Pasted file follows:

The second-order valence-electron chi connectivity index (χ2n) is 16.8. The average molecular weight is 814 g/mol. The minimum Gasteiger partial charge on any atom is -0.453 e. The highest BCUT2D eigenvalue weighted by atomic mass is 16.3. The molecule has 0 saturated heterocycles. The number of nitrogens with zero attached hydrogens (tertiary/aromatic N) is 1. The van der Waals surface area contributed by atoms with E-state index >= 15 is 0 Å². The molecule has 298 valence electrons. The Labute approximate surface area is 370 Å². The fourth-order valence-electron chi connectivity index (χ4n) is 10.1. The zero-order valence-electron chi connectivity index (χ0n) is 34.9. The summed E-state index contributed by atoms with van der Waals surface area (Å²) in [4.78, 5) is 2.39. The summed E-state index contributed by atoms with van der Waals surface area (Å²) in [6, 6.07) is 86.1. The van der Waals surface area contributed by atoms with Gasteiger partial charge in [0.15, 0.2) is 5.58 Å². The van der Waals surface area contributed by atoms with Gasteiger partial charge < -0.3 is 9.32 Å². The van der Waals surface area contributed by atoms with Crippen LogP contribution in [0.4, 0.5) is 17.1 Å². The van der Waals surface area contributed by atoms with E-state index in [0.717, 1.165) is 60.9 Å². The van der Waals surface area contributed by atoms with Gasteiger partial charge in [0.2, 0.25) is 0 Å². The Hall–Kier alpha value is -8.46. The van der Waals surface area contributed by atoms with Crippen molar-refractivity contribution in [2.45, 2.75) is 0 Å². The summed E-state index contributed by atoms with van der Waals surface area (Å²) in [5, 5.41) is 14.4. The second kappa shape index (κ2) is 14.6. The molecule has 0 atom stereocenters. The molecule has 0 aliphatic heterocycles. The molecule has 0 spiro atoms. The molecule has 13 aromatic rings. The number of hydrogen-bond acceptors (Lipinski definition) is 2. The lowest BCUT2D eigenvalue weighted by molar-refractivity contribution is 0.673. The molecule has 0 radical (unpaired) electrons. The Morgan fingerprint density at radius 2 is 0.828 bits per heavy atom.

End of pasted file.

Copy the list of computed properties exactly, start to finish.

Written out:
The second-order valence-electron chi connectivity index (χ2n) is 16.8. The average molecular weight is 814 g/mol. The minimum Gasteiger partial charge on any atom is -0.453 e. The highest BCUT2D eigenvalue weighted by atomic mass is 16.3. The molecule has 0 saturated heterocycles. The number of nitrogens with zero attached hydrogens (tertiary/aromatic N) is 1. The van der Waals surface area contributed by atoms with E-state index >= 15 is 0 Å². The molecule has 298 valence electrons. The Labute approximate surface area is 370 Å². The fourth-order valence-electron chi connectivity index (χ4n) is 10.1. The zero-order valence-electron chi connectivity index (χ0n) is 34.9. The summed E-state index contributed by atoms with van der Waals surface area (Å²) in [4.78, 5) is 2.39. The summed E-state index contributed by atoms with van der Waals surface area (Å²) in [6, 6.07) is 86.1. The van der Waals surface area contributed by atoms with Gasteiger partial charge in [0.15, 0.2) is 5.58 Å². The van der Waals surface area contributed by atoms with Gasteiger partial charge < -0.3 is 9.32 Å². The van der Waals surface area contributed by atoms with Crippen LogP contribution in [0.4, 0.5) is 17.1 Å². The van der Waals surface area contributed by atoms with E-state index in [0.717, 1.165) is 60.9 Å². The van der Waals surface area contributed by atoms with Gasteiger partial charge in [0.2, 0.25) is 0 Å². The Hall–Kier alpha value is -8.46. The van der Waals surface area contributed by atoms with Crippen molar-refractivity contribution in [2.45, 2.75) is 0 Å². The summed E-state index contributed by atoms with van der Waals surface area (Å²) in [5, 5.41) is 14.4. The second kappa shape index (κ2) is 14.6. The molecule has 0 atom stereocenters. The molecule has 0 aliphatic heterocycles. The molecule has 0 spiro atoms. The molecule has 13 aromatic rings. The number of hydrogen-bond acceptors (Lipinski definition) is 2. The lowest BCUT2D eigenvalue weighted by molar-refractivity contribution is 0.673. The molecule has 0 radical (unpaired) electrons. The Morgan fingerprint density at radius 2 is 0.828 bits per heavy atom.